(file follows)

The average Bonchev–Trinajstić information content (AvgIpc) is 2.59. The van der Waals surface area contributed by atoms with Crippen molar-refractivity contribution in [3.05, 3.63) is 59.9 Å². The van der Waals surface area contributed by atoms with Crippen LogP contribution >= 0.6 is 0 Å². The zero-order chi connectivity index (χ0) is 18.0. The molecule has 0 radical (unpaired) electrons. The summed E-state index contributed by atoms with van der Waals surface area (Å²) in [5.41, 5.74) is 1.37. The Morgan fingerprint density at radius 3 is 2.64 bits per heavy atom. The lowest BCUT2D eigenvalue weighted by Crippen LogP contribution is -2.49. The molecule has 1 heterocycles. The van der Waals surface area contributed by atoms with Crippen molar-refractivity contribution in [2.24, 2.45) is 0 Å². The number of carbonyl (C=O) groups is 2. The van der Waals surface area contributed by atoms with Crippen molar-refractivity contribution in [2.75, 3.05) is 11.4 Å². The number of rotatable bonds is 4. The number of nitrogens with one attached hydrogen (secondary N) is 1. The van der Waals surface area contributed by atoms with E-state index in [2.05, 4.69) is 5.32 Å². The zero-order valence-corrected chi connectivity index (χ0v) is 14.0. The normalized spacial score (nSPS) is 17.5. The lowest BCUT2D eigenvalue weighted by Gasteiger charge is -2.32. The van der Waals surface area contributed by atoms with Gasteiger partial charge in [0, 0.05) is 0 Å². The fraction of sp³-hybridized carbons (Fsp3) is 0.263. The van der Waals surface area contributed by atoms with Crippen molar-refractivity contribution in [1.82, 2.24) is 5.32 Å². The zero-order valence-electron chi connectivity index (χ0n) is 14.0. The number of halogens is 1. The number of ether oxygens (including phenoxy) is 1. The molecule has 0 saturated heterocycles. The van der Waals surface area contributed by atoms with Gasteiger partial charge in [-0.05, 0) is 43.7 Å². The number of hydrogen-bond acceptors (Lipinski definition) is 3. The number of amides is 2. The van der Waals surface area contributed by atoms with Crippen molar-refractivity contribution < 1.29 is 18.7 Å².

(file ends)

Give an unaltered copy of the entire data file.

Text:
The average Bonchev–Trinajstić information content (AvgIpc) is 2.59. The van der Waals surface area contributed by atoms with Crippen molar-refractivity contribution in [3.05, 3.63) is 59.9 Å². The van der Waals surface area contributed by atoms with Crippen LogP contribution >= 0.6 is 0 Å². The zero-order chi connectivity index (χ0) is 18.0. The molecule has 0 radical (unpaired) electrons. The summed E-state index contributed by atoms with van der Waals surface area (Å²) in [5.41, 5.74) is 1.37. The Morgan fingerprint density at radius 3 is 2.64 bits per heavy atom. The lowest BCUT2D eigenvalue weighted by Crippen LogP contribution is -2.49. The molecule has 1 heterocycles. The van der Waals surface area contributed by atoms with Crippen molar-refractivity contribution in [2.24, 2.45) is 0 Å². The number of carbonyl (C=O) groups is 2. The van der Waals surface area contributed by atoms with Crippen molar-refractivity contribution in [2.75, 3.05) is 11.4 Å². The number of rotatable bonds is 4. The number of nitrogens with one attached hydrogen (secondary N) is 1. The van der Waals surface area contributed by atoms with E-state index in [2.05, 4.69) is 5.32 Å². The zero-order valence-corrected chi connectivity index (χ0v) is 14.0. The normalized spacial score (nSPS) is 17.5. The lowest BCUT2D eigenvalue weighted by Gasteiger charge is -2.32. The van der Waals surface area contributed by atoms with Gasteiger partial charge in [0, 0.05) is 0 Å². The fraction of sp³-hybridized carbons (Fsp3) is 0.263. The van der Waals surface area contributed by atoms with Crippen molar-refractivity contribution in [1.82, 2.24) is 5.32 Å². The zero-order valence-electron chi connectivity index (χ0n) is 14.0. The number of halogens is 1. The number of ether oxygens (including phenoxy) is 1. The molecule has 0 saturated heterocycles. The van der Waals surface area contributed by atoms with Gasteiger partial charge in [-0.05, 0) is 43.7 Å². The number of hydrogen-bond acceptors (Lipinski definition) is 3. The number of amides is 2. The van der Waals surface area contributed by atoms with Crippen molar-refractivity contribution < 1.29 is 18.7 Å².